Possibly the first requirement of a good style for a writer is the ability to put the reader into what is being written about and the writer’s presence right away, from the very beginning, and all the way through the work. Using a first-person “I” voice as in Hemingway’s autobiographical novel The Sun Also Rises invites the reader to share in the writer’s and narrator’s thoughts, feelings, and experiences, and can be tremendously effective. With the second person “you” the writer is addressing the reader directly, and that too, can have a strong effect.

How We Want To Be Treated

There is a sharp difference between authors who treat us as essentially their equals and those that (like political candidates) imply we’re their inferiors. That author I couldn’t stand and couldn’t go on reading had no respect for the reader. He had no concept of the fundamental truths that artists must have an understanding of their audience and what will please them, excite them, and hold their attention, and what will “lose” them, including the author’s own personality. Authors we have friendships with are those who share interests with us and respect us, never underestimating us, never talking down to us.

The Author’s Mind; the Artist’s Mind

We respond very much to the author’s mind in action, and whether we’ll go on reading or not and how attentive or respectful we’ll be depends on how interesting and stimulating we find that mind. I was reading a true story about a man who was having trouble getting to sleep, and his mind was so active trying to figure out how to do that that I just sat back and laughed and marveled at his ingenuity. We are involved with the author’s mind from the first word, and the skilled author will let you know immediately that his mind is active and sharp. Even a nice metaphor or a perfect sentence or clear writing give us the reality of entering the author’s mind.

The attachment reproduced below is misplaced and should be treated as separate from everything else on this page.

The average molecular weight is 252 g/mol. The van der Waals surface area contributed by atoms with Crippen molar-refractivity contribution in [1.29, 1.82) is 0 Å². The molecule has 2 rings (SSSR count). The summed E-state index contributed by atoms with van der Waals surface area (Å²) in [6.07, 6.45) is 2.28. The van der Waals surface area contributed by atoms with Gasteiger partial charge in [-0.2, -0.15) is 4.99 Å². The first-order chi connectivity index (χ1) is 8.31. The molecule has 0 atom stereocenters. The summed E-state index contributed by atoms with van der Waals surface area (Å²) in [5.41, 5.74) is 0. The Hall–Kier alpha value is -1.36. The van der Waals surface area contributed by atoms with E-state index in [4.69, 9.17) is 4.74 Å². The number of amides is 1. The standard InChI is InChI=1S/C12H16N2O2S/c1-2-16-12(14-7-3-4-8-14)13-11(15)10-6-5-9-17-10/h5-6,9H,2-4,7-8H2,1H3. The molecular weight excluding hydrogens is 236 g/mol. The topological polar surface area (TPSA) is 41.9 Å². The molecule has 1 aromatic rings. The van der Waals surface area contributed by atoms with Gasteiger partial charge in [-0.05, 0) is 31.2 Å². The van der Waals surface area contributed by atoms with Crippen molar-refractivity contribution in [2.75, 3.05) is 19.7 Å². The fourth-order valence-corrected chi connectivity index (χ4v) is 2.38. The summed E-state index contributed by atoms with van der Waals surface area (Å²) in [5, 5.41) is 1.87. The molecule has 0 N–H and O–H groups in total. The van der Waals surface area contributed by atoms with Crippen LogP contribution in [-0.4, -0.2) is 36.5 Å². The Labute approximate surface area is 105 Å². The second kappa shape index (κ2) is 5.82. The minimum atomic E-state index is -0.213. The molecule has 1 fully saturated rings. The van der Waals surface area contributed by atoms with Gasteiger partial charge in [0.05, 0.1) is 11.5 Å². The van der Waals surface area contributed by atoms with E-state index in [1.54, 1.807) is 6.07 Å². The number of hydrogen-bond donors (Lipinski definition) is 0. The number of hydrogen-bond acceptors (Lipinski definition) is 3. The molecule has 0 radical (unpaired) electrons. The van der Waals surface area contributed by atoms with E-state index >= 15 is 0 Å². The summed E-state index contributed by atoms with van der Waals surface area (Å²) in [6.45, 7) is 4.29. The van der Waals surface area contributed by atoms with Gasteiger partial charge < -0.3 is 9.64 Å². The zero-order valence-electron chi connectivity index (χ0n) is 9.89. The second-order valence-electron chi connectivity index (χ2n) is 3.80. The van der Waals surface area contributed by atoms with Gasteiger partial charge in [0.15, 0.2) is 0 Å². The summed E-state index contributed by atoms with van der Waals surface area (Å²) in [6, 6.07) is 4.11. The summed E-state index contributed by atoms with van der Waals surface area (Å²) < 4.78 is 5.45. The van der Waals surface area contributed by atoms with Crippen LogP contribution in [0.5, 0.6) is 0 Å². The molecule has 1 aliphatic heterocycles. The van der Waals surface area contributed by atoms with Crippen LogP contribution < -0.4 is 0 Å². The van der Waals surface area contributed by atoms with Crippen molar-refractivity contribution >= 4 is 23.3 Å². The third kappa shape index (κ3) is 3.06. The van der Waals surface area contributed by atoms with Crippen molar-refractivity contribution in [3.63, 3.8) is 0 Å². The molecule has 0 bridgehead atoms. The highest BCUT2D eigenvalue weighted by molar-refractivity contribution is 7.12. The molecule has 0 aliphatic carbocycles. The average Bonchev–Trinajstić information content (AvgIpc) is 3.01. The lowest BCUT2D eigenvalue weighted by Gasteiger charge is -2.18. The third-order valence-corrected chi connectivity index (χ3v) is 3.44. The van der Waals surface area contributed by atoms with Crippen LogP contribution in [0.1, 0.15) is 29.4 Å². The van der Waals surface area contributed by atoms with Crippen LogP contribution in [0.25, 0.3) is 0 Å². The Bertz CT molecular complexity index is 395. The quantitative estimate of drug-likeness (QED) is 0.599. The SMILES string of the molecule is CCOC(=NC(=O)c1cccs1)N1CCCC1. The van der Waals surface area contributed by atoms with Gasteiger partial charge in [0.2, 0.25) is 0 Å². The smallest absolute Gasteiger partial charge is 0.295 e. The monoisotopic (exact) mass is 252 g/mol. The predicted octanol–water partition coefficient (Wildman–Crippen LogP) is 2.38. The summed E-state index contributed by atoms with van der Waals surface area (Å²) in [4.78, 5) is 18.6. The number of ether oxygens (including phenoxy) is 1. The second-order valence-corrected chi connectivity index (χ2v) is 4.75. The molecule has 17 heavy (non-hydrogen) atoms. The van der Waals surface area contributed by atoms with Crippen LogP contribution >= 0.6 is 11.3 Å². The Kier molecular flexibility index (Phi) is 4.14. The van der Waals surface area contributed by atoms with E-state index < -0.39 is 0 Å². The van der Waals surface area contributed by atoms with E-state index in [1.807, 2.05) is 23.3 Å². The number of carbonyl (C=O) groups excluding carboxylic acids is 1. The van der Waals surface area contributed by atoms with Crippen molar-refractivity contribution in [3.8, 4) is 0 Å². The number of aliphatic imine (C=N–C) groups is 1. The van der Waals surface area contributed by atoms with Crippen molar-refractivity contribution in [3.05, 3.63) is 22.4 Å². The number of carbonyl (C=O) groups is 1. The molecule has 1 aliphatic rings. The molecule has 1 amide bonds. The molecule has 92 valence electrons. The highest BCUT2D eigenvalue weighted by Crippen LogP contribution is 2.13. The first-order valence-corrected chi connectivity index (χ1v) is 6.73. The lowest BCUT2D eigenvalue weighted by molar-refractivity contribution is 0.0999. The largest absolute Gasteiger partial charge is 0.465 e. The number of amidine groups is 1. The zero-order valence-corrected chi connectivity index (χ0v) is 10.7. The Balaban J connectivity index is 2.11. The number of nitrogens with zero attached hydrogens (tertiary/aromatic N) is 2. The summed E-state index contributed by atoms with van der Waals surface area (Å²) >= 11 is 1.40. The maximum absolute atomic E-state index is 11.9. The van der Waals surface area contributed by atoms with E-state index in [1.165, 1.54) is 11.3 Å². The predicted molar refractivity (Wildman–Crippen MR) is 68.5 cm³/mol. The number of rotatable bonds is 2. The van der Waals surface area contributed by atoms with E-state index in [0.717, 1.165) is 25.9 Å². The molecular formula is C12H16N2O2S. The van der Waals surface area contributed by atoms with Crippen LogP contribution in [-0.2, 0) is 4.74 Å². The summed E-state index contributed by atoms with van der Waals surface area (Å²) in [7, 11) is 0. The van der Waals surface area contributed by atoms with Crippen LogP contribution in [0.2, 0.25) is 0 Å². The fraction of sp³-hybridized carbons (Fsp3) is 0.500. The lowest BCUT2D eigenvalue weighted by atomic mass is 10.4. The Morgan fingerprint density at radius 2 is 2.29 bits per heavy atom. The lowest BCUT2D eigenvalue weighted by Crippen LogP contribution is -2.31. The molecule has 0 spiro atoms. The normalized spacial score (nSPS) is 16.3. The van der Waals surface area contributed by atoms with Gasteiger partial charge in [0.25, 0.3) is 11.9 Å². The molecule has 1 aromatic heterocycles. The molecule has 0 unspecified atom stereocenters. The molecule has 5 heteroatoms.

We could just as easily be talking about the painter’s mind, or the ballet dancer’s mind, or the movie director’s mind. Whatever the art, the audience responds to that mind one way if it is interesting and another if it’s not.

Intimacy and Integrity

The particularly effective writer—the particularly effective artist of any kind—will develop a relationship that goes beyond liking and beyond friendship to intimacy, and that comes from above all else the sincerity we find in the work. Sincerity is what I sense in Agee, for example. Anyone who can write so beautifully and so sensitively, honestly, and intensely must be trying to communicate to me something that he cares deeply about. The intimate writer invites us in to his inner life and says “Here I am.” I sense utmost sincerity too in Whitman’s “Crossing Brooklyn Ferry”—a poem in which the writer actually speaks to the reader and tells us that as he is writing the poem he is thinking about us. And I find it in all the work of van Gogh, and some blogs I read. The artist is sincerely trying to connect with me and communicate something directly to me as well as he or she is able, and I respond.

Good writing has integrity—our being whole and authentic with no division between who we are and what we write, or paint, or how we perform on stage. We guarantee that we aren’t faking, or deceiving, or compromising. Hemingway referred to integrity as the built-in “bullshit detector” that every real artist possesses.

No Place to Hide

It is futile to think we can hide ourselves from an audience for very long or fool it into believing we’re something we’re not. The voice that comes through is not something that is imposed artificially from the outside, but is the genuine, the authentic, the true, the real person. Even when we write about a character that is nothing like us, the person we are—with our history and our points of view and our opinions comes through clearly. The very images we use and the very vocabulary tell a great deal about us.

Addition by Subtraction

An authentic voice is not achieved by adding something, but by the opposite process—by subtracting what is pretentious or not genuine. Every artist is unique and different from every other. There are no duplicates. But whatever she is like, we are trying to locate her and understand her.

Coming Out of the Shadows

So if we are looking for prescriptions, the first would be: “Whatever your art, come out of the shadows and reveal yourself. Let your true personality permeate all through your work—your sincerity, your honesty, your mind in action, your originality and uniqueness, the ‘I’ who you are–for it is that, above and beyond the other content, that your audience will respond to. Be interesting, be clever, be skilled, be alive, be true, and be authentic.

© 2014 David J. Rogers

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11 Comments

Filed under Becoming an Artist, Creativity Self-Improvement, Developing Talent, Human Potential and Achievement, Personal Stories

11 responses to “Writers and Other Artists and Their Audience: A Very Personal Relationship